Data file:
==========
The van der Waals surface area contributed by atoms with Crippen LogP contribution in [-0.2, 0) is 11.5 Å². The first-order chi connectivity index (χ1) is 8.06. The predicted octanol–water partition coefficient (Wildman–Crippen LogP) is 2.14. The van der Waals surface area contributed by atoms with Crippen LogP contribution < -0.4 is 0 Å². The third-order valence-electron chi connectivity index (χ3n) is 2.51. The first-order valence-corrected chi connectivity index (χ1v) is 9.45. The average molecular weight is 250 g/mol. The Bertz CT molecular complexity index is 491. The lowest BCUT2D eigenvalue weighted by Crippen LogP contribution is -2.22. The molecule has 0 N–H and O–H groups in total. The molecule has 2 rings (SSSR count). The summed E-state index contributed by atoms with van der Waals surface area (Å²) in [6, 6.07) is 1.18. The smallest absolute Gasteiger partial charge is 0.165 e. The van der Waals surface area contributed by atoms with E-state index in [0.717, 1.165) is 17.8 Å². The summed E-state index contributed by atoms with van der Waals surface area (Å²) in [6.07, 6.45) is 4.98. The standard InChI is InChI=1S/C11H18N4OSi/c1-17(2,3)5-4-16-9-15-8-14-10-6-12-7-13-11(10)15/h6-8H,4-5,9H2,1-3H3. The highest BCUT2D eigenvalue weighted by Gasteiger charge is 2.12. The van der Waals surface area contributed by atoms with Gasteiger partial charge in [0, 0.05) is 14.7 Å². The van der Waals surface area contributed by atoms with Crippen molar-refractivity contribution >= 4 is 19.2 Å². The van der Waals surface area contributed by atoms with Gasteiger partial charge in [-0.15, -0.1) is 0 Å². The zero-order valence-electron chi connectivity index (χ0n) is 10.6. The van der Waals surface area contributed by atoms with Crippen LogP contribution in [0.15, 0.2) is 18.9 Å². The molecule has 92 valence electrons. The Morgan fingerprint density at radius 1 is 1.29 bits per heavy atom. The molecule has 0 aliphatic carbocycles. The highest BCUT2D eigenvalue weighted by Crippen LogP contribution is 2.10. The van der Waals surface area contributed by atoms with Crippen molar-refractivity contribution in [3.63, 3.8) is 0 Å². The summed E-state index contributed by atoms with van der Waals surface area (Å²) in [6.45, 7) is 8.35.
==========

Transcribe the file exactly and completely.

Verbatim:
The van der Waals surface area contributed by atoms with Crippen LogP contribution in [-0.2, 0) is 11.5 Å². The first-order chi connectivity index (χ1) is 8.06. The predicted octanol–water partition coefficient (Wildman–Crippen LogP) is 2.14. The van der Waals surface area contributed by atoms with Crippen LogP contribution < -0.4 is 0 Å². The third-order valence-electron chi connectivity index (χ3n) is 2.51. The first-order valence-corrected chi connectivity index (χ1v) is 9.45. The average molecular weight is 250 g/mol. The Bertz CT molecular complexity index is 491. The lowest BCUT2D eigenvalue weighted by Crippen LogP contribution is -2.22. The molecule has 0 N–H and O–H groups in total. The molecule has 2 rings (SSSR count). The summed E-state index contributed by atoms with van der Waals surface area (Å²) in [6, 6.07) is 1.18. The smallest absolute Gasteiger partial charge is 0.165 e. The van der Waals surface area contributed by atoms with E-state index in [0.717, 1.165) is 17.8 Å². The summed E-state index contributed by atoms with van der Waals surface area (Å²) in [6.07, 6.45) is 4.98. The standard InChI is InChI=1S/C11H18N4OSi/c1-17(2,3)5-4-16-9-15-8-14-10-6-12-7-13-11(10)15/h6-8H,4-5,9H2,1-3H3. The highest BCUT2D eigenvalue weighted by Gasteiger charge is 2.12. The van der Waals surface area contributed by atoms with Gasteiger partial charge in [0, 0.05) is 14.7 Å². The van der Waals surface area contributed by atoms with Crippen molar-refractivity contribution >= 4 is 19.2 Å². The van der Waals surface area contributed by atoms with Gasteiger partial charge in [-0.15, -0.1) is 0 Å². The zero-order valence-electron chi connectivity index (χ0n) is 10.6. The van der Waals surface area contributed by atoms with Crippen LogP contribution in [0.15, 0.2) is 18.9 Å². The molecule has 92 valence electrons. The Morgan fingerprint density at radius 1 is 1.29 bits per heavy atom. The molecule has 0 aliphatic carbocycles. The highest BCUT2D eigenvalue weighted by Crippen LogP contribution is 2.10. The van der Waals surface area contributed by atoms with Crippen molar-refractivity contribution in [3.63, 3.8) is 0 Å². The summed E-state index contributed by atoms with van der Waals surface area (Å²) in [6.45, 7) is 8.35.